Conowingo licensing must center on water quality, not profits | READER COMMENTARY

By Ted Evgeniadis, Lower Susquehanna Riverkeeper
Published in Baltimore Sun, January 11, 2023

Marylanders know more than anyone that the Chesapeake Bay is reliant on the health of its connecting rivers and surrounding ecosystem. The bay is a vital source of Maryland’s environment, culture and economy; we must continue to protect it. The Baltimore Sun recently published an editorial, “Conowingo: Voided license is water over the dam; let’s float a better deal to cut pollution” (Jan. 3), about the recent U.S. Court of Appeals for the District of Columbia’s decision to void the license issued by the Federal Energy Regulatory Commission (FERC) to operate the Conowingo Dam.

While it’s true that Pennsylvania is way behind on its goals, a fundamental function of rivers and streams is to transport sediment. This means that regardless of upstream best management practices, the Conowingo Dam’s reservoir or any other dam’s reservoir will eventually fill up over time. Since the construction of the Conowingo Dam in 1928, it has altered the flow and ecology of the Lower Susquehanna River. If you blockade a river system, it’s simple science that there will be negative consequences from its reservoir filling up and the responsibility lies on the dam owner to mitigate that. If Constellation wants to claim their dam serves a best management practice, then they should bear the responsibility in maintaining it.

The editorial mentions a 2017 study that estimated that Constellation Energy could contribute $27 million to $44 million annually for remediation and still make a profit. However, the legal question at hand is not about profits, it’s about clean water access protected under the Clean Water Act. When we consider corporate profits, particularly from a large multibillion-dollar company, against protecting water quality, the latter always loses. If we put water quality, and public health and safety, at the forefront of our priorities, we would have fishable and swimmable waters everywhere.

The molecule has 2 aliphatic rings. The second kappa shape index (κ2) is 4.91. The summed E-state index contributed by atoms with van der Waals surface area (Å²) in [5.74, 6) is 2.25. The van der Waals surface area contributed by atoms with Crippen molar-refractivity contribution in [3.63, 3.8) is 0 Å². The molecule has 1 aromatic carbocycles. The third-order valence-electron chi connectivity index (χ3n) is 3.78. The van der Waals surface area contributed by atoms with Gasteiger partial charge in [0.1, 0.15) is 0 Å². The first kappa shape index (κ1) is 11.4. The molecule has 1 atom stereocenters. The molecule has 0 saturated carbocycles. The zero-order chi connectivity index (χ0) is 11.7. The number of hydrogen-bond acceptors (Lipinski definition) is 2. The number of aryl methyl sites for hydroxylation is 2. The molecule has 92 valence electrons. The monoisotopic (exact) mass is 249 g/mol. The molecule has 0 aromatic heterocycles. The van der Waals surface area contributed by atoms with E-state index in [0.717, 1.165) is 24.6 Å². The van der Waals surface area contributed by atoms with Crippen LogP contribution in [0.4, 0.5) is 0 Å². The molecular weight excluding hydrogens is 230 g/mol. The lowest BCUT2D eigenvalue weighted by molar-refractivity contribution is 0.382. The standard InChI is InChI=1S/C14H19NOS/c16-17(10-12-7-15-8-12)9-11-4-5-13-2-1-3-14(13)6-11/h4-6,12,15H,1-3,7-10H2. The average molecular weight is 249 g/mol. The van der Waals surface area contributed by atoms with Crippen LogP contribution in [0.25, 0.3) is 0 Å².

The actual cost to meaningfully reduce the millions of tons of nutrients and sediment behind the dam — for which Constellation is responsible to mitigate — was estimated to be between $53 million and $300 million per year in the Conowingo Dam Watershed Implementation Plan. Constellation, a private company using our public waterway to make a profit, has an obligation to the people of Maryland who are its customers, to keep our waters clean.

The court’s decision is an opportunity for Maryland to show the nation that it prioritizes its people and clean water over corporate profits. For the sake of our communities across the Chesapeake, let’s make the right choice to protect our waters.

— Ted Evgeniadis, Wrightsville, Pennsylvania

The writer is Lower Susquehanna Riverkeeper with the Lower Susquehanna Riverkeeper Association.